Scientists design a method demonstrating how transposons — DNA sequences that move positions within a genome — jump from place to place
ROSES-17 Amendment 13 releases final text for D.11 TESS Guest Investigator – Cycle 1, which replaces in its entirety the placeholder text released with the ROSES-17 NRA in February.
The TESS Guest Investigator (GI) Program solicits proposals for the acquisition and analysis of scientific data from the Transiting Exoplanet Survey Satellite (TESS) mission, a NASA Explorer mission currently scheduled for launch no later than June 2018. In a 2-year, near all-sky survey, TESS will monitor the brightness of nearby, bright F, G, K, and M stars in order to photometrically search for transiting planets smaller than Neptune ...
Source: [NSPIRES]June 28, 2017 / Written by: NASA
Guadalupe "Lupita" Tover is a member of the Virtual Planetary Laboratory, the NASA Astrobiology Institute team based at the University of Washington. She is among 100 students recognized by the University of Washington for their achievements. Source: UW
Guadalupe “Lupita” Tovar, a member of the Virtual Planetary Laboratory who will be starting a PhD program in astronomy and astrobiology at the University of Washington, was recently profiled by the U of W for her accomplishments.
She was introduced to the field and to VPL through Pre-MAP, the university’s pre-major in astronomy program, and she has since been active in researching parameters for new generation telescopes necessary for mapping exoplanets.
Tovar, the daughter of immigrant parents, is the first in her extended family to finish high school and go to a four-year college, and the story details ...
Source: [University of Washington]June 23, 2017 / Posted by: Miki Huynh
The Emergence of Life display presented at the Field Museum in Chicago, IL on May 18-21, 2017. Image source: NAI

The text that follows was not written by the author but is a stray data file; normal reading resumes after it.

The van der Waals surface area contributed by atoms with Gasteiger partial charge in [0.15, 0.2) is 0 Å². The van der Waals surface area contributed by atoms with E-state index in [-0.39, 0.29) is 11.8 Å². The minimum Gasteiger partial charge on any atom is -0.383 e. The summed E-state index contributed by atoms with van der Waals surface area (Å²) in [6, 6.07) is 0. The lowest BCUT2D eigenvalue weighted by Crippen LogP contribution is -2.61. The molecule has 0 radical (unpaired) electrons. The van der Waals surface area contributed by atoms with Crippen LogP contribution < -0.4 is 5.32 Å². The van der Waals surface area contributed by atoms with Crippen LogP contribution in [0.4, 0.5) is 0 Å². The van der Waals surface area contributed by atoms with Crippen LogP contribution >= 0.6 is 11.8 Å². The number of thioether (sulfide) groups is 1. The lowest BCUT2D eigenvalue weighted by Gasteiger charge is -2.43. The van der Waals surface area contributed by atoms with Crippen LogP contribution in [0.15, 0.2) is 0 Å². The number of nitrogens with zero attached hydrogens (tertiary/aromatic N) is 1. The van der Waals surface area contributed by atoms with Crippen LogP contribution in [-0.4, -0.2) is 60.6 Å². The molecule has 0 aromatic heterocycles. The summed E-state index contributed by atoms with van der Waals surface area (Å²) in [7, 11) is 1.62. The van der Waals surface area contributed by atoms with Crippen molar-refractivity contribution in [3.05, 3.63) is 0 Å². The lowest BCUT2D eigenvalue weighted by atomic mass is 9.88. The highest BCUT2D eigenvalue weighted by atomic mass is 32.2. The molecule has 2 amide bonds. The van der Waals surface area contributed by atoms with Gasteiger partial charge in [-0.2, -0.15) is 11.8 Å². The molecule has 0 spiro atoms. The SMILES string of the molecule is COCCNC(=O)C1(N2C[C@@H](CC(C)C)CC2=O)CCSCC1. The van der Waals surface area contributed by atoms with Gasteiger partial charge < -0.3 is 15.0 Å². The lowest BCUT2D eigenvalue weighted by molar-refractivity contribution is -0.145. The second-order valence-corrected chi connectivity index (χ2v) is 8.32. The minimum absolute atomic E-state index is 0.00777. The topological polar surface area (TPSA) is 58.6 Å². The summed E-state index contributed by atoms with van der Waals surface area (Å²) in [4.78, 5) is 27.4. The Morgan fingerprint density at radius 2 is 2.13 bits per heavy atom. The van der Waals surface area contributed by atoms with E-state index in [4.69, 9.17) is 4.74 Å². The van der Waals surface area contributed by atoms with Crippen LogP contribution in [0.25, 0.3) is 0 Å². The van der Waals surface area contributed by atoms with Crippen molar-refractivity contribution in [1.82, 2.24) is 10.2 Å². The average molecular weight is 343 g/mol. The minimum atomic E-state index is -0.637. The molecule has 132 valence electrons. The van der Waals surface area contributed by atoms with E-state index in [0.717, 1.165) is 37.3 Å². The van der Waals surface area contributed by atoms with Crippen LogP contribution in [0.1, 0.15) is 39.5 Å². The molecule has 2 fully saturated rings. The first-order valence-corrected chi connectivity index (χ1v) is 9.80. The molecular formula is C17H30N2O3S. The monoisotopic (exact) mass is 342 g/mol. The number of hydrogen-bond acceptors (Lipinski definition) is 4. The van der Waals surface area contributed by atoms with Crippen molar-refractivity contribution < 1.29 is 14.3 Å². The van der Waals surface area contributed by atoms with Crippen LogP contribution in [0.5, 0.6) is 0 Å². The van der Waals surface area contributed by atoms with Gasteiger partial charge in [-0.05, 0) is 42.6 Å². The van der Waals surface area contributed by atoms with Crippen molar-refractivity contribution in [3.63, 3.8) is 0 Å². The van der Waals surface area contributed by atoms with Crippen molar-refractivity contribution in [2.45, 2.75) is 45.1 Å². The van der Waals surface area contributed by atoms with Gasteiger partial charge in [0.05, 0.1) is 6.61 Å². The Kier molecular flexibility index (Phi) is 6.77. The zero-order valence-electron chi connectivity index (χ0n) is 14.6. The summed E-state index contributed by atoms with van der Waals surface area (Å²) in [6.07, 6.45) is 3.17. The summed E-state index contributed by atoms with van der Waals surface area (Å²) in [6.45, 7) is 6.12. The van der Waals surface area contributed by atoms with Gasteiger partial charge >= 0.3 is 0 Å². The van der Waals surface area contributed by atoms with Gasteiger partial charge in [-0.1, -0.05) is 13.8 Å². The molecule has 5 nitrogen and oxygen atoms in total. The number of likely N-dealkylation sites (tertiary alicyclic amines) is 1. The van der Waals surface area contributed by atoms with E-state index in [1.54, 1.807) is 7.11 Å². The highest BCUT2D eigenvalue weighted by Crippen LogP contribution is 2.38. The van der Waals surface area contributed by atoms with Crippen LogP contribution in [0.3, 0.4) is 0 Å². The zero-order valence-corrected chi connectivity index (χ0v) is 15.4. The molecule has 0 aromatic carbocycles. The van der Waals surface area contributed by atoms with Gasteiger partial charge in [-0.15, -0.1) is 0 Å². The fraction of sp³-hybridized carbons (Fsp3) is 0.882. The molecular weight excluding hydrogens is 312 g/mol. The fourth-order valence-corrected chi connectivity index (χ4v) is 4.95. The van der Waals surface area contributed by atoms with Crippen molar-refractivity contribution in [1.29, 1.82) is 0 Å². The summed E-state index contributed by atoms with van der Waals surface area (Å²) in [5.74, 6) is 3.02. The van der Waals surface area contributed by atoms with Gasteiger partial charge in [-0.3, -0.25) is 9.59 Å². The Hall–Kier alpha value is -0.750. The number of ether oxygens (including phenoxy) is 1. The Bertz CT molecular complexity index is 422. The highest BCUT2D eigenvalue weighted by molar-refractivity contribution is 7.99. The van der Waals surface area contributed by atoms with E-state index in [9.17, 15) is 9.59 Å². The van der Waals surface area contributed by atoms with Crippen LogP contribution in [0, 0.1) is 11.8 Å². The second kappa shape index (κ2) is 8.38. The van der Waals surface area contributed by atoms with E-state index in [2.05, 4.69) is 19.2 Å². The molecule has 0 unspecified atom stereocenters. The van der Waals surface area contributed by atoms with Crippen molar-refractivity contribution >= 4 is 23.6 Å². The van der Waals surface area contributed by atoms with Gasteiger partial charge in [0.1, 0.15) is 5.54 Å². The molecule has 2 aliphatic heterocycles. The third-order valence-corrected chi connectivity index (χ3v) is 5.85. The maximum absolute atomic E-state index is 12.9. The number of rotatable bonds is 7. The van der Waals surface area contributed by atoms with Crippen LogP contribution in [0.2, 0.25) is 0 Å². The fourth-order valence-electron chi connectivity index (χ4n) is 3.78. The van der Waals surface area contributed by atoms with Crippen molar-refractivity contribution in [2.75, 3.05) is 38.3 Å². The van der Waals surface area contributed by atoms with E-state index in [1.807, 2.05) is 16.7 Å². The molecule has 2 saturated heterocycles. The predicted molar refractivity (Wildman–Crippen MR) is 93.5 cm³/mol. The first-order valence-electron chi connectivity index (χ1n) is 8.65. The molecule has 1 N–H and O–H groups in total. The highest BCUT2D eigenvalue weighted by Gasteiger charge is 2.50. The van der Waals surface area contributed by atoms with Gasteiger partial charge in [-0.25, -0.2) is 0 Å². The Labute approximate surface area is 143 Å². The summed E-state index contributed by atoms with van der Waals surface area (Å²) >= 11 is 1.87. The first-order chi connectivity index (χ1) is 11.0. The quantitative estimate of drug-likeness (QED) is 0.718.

On May 18-21, 2017, the NASA Astrobiology Institute team at the University of Illinois presented interactive displays and lectures about the Emergence of Life and Astrobiology in Yellowstone at Chicago’s Field Museum.
Positioned between the Field’s iconic T. rex “Sue” and the warring bull elephants, displays explored the revolutionary NASA-supported work on molecular phylogeny pioneered by Carl Woese, the origin and evolution of life on Earth, and microbial biomarkers in hot springs. More than 30,000 museum visitors visited the displays, and 450 high school students (90% from underrepresented populations) from the Chicago Public School system were ...June 21, 2017 / Written by: Daniella Scalice
The Kepler & K2 Science Conference takes place June 19-23, 2017. Researchers and scientists unable to attend in-person can attend remotely.
Over the past 8 years, high-precision photometry from the Kepler/K2 mission has enabled breakthrough discoveries in exoplanet science, asteroseismology, eclipsing binary stars, solar-system objects, and extragalactic science. To celebrate the legacy and latest science results of Kepler/K2, NASA invites the community to the 4th Kepler & K2 Science Conference, hosted at NASA’s Ames Research Center in Moffett Field, CA on June 19-23, 2017.
Researchers and scientists unable to attend the conference in-person can attend remotely by signing in to this Adobe Connect URL: https://ac.arc.nasa.gov/kepler/.
The link will be live starting on Monday ...
Source: [Kepler & K2 Science Conference IV]June 19, 2017 / Posted by: Miki Huynh